- DOC Number: 1126832.
- Inmate Number: 343777.
- Venue: City of Norfolk.
- Capital murder of Keshia Stephens.
- Capital murder of Ruben Harrison, III.
- Capital murder of Nykia Stephens.
- Capital murder of Shearyia Stephens.
- Statutory burglary while armed with a deadly weapon.
- Use of a firearm in the commission of a felony.
- Use of a firearm in the commission of a felony.
- Use of a firearm in the commission of a felony.
- Use of a firearm in the commission of a felony.
- Current Location: Sussex I State Prison.
- Status: Petition for writ of certiorari challenging the Supreme Court of Virginia’s affirmation of death sentence denied.
- As of: October 10, 2006.
Summary of crime:
From Juniper v. Commonwealth [emphasis mine throughout]:
On the afternoon of January 16, 2004, Keshia Stephens, her younger brother Rueben Harrison, III,3 and two of Keshia’s daughters, Nykia Stephens and Shearyia Stephens,4 were killed in Keshia’s apartment in the City of Norfolk. When police arrived, they found that the door to Keshia’s apartment had been forcibly opened. All four victims were discovered in the master bedroom; each had died as a result of gunshot wounds.
3 The record contains several different spellings of Rueben Harrison, III’s first name. We will spell his name “Rueben,” consistent with the indictment.
4 Shearyia Stephens was also known as Sheryia Benns.
Keshia was stabbed through her abdomen, shot three times, and grazed by a fourth bullet. One bullet went through her intestine, kidney, and spine, causing spinal shock and leg paralysis. Another bullet also passed through her intestines and then proceeded to her abdominal aorta and inferior vena cava, causing extensive bleeding.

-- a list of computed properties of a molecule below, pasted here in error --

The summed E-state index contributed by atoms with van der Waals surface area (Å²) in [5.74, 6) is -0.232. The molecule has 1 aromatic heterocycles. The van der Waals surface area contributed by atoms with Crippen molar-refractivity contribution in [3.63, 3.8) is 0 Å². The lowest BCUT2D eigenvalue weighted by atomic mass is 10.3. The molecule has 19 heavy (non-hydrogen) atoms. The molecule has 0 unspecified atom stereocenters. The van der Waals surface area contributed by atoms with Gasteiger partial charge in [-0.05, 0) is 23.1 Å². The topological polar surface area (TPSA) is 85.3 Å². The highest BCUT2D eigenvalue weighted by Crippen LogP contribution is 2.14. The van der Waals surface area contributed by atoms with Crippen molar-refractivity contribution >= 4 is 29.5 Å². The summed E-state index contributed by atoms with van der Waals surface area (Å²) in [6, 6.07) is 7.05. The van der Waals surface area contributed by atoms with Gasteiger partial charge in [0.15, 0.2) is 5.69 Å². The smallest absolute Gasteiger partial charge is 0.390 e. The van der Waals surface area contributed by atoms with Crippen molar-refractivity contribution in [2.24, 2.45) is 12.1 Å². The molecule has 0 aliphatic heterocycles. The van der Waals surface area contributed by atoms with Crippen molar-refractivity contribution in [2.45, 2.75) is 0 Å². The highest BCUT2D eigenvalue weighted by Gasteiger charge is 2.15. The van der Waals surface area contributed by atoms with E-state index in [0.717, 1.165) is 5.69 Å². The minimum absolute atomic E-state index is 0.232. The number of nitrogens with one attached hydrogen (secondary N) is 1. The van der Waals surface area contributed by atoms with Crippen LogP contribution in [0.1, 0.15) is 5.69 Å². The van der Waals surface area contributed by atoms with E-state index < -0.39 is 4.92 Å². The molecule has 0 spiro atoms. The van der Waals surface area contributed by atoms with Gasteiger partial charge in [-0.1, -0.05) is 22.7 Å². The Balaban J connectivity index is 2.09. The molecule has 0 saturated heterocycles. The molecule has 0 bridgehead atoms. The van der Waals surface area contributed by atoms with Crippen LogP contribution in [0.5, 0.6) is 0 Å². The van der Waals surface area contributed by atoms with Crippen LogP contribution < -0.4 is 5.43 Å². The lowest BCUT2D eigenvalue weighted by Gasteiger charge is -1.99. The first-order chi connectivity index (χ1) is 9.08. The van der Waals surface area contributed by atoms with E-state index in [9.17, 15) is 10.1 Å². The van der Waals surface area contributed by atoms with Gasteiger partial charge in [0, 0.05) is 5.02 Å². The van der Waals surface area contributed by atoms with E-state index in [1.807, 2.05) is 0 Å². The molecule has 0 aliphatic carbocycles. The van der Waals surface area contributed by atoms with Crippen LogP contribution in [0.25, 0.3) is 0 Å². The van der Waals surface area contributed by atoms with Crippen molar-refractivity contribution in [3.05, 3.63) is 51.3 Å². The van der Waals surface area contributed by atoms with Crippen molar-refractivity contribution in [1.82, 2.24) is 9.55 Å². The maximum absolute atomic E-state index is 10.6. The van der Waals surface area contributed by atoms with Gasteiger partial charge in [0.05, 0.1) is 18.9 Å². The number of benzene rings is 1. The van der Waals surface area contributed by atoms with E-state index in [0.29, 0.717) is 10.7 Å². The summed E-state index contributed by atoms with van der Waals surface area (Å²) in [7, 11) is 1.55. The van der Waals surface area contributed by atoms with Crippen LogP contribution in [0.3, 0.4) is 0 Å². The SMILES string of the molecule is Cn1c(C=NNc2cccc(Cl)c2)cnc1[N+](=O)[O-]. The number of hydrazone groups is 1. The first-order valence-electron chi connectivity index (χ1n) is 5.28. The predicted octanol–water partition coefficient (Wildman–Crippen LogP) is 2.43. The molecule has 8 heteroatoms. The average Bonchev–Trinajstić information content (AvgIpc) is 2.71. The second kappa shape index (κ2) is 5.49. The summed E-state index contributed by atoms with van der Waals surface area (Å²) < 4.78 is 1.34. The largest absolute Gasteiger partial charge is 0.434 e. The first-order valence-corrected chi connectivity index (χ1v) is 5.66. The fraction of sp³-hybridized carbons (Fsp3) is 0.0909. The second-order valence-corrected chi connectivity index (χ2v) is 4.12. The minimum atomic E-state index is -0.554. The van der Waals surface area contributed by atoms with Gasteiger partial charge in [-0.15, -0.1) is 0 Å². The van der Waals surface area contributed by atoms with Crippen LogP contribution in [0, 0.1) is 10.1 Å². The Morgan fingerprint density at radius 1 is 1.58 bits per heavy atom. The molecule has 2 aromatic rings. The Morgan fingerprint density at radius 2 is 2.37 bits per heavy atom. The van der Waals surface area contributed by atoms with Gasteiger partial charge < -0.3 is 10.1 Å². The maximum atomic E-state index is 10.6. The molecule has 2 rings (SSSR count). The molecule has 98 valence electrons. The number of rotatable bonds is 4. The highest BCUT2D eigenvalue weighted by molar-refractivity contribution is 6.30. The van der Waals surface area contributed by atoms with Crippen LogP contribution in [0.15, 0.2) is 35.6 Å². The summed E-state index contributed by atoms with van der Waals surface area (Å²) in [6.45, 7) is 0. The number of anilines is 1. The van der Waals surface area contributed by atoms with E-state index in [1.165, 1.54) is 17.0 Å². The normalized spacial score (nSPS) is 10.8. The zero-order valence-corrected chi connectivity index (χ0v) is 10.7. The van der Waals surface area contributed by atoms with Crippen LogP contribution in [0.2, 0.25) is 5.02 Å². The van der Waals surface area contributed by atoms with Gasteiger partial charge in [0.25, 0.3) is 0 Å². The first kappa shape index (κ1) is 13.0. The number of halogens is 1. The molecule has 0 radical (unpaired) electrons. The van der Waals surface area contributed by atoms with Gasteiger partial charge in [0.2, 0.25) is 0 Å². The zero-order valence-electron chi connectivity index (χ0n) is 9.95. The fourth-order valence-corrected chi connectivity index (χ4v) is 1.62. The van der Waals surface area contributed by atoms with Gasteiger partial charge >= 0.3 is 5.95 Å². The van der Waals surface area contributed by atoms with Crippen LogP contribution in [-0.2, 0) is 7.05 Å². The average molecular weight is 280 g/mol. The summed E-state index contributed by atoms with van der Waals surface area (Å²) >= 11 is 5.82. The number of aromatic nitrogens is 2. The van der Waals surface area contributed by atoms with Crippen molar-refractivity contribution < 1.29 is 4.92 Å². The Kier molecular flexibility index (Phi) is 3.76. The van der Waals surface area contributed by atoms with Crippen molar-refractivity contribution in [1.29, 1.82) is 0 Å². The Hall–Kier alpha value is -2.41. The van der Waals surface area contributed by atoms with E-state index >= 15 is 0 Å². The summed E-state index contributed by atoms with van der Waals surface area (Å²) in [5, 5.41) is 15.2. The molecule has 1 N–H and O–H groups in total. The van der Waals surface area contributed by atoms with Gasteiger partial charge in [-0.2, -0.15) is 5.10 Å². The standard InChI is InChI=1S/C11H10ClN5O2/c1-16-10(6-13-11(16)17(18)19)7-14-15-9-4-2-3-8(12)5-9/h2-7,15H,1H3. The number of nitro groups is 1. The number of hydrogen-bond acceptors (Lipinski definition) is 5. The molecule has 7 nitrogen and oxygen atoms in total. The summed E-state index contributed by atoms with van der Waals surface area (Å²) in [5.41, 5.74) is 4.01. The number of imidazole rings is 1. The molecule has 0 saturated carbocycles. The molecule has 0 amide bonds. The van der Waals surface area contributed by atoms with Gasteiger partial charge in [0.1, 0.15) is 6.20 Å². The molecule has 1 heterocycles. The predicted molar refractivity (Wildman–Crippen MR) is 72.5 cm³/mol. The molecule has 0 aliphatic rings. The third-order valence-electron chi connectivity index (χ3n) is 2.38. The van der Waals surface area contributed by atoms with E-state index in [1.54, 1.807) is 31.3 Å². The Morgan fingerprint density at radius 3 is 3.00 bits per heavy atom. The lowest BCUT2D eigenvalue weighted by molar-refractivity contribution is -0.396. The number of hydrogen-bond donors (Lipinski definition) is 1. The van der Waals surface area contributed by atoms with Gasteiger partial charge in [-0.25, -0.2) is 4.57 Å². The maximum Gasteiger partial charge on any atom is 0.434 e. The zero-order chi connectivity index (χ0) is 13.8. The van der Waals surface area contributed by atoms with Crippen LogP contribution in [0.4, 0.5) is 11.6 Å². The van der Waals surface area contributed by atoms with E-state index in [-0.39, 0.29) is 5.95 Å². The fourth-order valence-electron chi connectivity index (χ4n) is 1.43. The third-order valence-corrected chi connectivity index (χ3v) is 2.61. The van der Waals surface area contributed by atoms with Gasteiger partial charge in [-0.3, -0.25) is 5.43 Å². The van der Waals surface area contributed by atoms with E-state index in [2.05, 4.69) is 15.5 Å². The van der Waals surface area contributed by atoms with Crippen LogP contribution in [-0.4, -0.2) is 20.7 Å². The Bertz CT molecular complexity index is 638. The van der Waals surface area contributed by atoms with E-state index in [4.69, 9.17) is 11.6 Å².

The stab wound did not fatally wound Keshia, but tore through the muscle of her abdominal wall. There was a great deal of blood accompanying the wound, however, which led the medical examiner performing the autopsy to conclude that the stab wound was probably the first injury inflicted on Keshia. The stab wound was consistent with a wound that would have been caused by the knife blade found at the scene of the crime.
Two-year old Shearyia was shot four times while in her mother’s arms. Two bullets entered Shearyia’s body in the shin of her left leg, fractured the bone, and exited through her calf. A third bullet entered and exited Shearyia’s body through her thigh. The fourth bullet entered the crown of her head and passed through her brain, causing bone fragments to chip off.
Rueben Harrison was shot three times. One bullet struck his pelvic bone, and ricocheted through his body into his abdomen, liver, heart and lung, finally coming to rest in his armpit. A second bullet hit his hip bone, and exited through the front of his leg. A third bullet broke his femur bone, and exited his body at his front thigh. The medical examiner testified that the broken bones would have caused excruciating pain and immediately disabled Rueben.
Four-year old Nykia was shot one time behind her left ear. The bullet moved through her skull and cerebellum to the base of her skull, into her esophagus and trachea, causing substantial damage and bleeding, before exiting her chest. The medical examiner testified that the bullet’s path was consistent with Nykia ducking her head and body toward the shooter prior to being shot. In addition, the presence of blood in Nykia’s lungs indicated that she had taken one or two breaths between being shot and dying. Her body was found lying on top of her uncle’s body.
Evidence presented at trial showed that Juniper and Keshia had been involved in an on-again, off-again tumultuous relationship for approximately two years. On the morning of the shootings, Juniper telephoned his friend, Renee Rashid, from his mother’s house where he was living at the time. Juniper asked Rashid to drive him to Keshia’s apartment so that he could retrieve some of his belongings. A short time later Rashid picked up Juniper at his mother’s house and drove him to Keshia’s apartment.
Both Juniper and Rashid entered Keshia’s apartment, which was on the second floor of the apartment building. Rashid saw four individuals in the apartment: Keshia, Rueben, who was asleep on the couch, and two of Keshia’s children, Nykia and Shearyia, who were preparing to take a bath. After helping Juniper disconnect a DVD player, Rashid was talking to the two girls, but overheard Juniper and Keshia arguing in another room. Keshia repeatedly made comments such as, “There’s nobody but you. I told you I’m not seeing anybody but you.”